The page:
Philosophy and film studies lecturers enjoy pointing out the parallels between Plato’s allegory and the cinema. It’s the same basic set-up: darkened room, projected images, reconstructed reality. But there are two key differences. First, in a cinema, the audience is generally present of its own volition and aware of the fundamental unreality of the images being projected. Second, Plato’s cave, despite depicting an abject humanity unable to recognise the fraudulence of its perceptions, is nevertheless refreshingly free of idiots with smartphones checking Facebook or pointing to the wall projections and loudly asking their cave-mates  “Is that shadow puppet the murderer? Oh, isn’t that the short one from The Big Bang Theory?”

For as long as there have been cinemas, there have been annoying cinema-goers. When the Lumières premiered their riveting short Workers Leaving the Lumière Factory in Lyon —incidentally, how did they get such privileged access? They must have known somebody who worked there—one can imagine the rudeness of the unschooled audience. Doubtless some people continued to read their massive multi-volume Victorian novels throughout the duration of the film, unconcerned that the fluttering of pages would distract attention from the screen. Others would have shifted constantly in their seats, eating toffees noisily and asking their companions who on earth those mysterious people on the screen were, in worker’s clothes and leaving the Lumière factory in Lyon.

Thus it has continued throughout cinema’s long and occasionally glorious history. The whisperers, the nudgers, the pashers, the lolly-unwrapperers, the pontificators, the popcorn-chuckers, the drink-slurpers, the seat-kickers—all routine banes, all deserving of a focused and efficient boxing around the private parts.

Recently, the massed ranks of people who behave like especially self-involved three-year-olds in public have welcomed a new breed: the phone-fiddler. This person—if personhood is to be granted in this case, which is a debate for another time—cannot manage to go five minutes, let alone ninety minutes or more, without checking their phones for texts, social media updates, or merely having that warm rectangle of light nestled in their hand, smiling at them like a mother, lover, and benevolent dictator rolled into one. Never mind the people who take actual phone calls during a film. (And I do mean never mind: they’re being rounded up and processed into high-protein chicken feed as we speak).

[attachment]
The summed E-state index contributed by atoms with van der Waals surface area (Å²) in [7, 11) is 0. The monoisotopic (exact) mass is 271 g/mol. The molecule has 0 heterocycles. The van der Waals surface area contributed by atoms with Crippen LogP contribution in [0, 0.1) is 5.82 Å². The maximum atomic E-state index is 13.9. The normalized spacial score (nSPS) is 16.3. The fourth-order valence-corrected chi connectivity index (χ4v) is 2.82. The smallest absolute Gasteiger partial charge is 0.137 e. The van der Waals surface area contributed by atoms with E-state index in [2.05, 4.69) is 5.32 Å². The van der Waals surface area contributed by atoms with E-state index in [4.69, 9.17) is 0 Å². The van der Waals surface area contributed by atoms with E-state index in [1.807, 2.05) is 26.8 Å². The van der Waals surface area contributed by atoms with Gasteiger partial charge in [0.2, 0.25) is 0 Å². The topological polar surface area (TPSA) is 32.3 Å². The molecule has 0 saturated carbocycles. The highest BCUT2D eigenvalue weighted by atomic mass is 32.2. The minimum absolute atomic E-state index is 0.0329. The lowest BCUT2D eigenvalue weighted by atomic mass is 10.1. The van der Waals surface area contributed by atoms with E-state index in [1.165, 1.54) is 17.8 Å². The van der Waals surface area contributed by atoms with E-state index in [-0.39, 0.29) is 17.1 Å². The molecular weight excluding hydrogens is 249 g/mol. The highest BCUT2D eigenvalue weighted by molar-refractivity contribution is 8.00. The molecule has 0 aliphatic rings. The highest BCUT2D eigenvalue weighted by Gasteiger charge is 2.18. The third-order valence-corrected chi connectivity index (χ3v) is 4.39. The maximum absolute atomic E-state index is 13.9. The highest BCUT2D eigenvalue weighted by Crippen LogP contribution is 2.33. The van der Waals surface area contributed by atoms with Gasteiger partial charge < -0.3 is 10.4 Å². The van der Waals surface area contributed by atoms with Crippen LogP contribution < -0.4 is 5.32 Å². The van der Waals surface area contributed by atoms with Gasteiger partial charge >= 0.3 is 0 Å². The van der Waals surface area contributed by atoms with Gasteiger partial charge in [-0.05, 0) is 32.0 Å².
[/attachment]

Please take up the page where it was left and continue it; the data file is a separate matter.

Now, I’m not some modern-day Ned Ludd, on a misguided crusade against mobile phones. Some of my best friends are mobile phones! But to my mind, if you enter a cinema—or any other theatre—you are making a compact with the proprietors, with the general public, and, damn it, with Art, to sit down, shut up, and pay attention. By all means, check the weather during the previews, text your mum during the ads, play another round of 2048 when the screen pops up futilely requesting that you turn your bloody phone off. Once the lights dim and the film starts, however, you need to put that thing in your pocket before someone puts it elsewhere. In the bin, perhaps, or your urethra.

‘But Tim,’ I hear you saying, because you just can’t let somebody finish speaking before you butt in with your own two cents, can you? ‘But Tim, I’m the product of an obsessively multi-tasking society, whose individual and collective attention span has withered to the length of… Oh look! A shiny thing!’ Sorry, bub. No dice. If you truly are incapable of single-tasking, perhaps the cinema isn’t the place for you. Might I suggest staying at home and opening a browser tab or fifty? But if you’re willing to put your phone away for a couple of hours, we’d love to have you down at the local movie house. Just to show we’re not completely inhuman, we’ll even let you bring in some noisy food—but have it eaten by the end of the previews, or its curtains for you.

TIM STERNE, MELBOURNE

As phones were much larger in days of yore, removing them from orifices in which they had been lodged was a decidedly painful affair. Etching, c1910, Wellcome Library no. 39455i.

As phones were much larger in days of yore, removing them from orifices in which they had been lodged was a decidedly painful affair. Etching, c1910, Wellcome Library no. 39455i.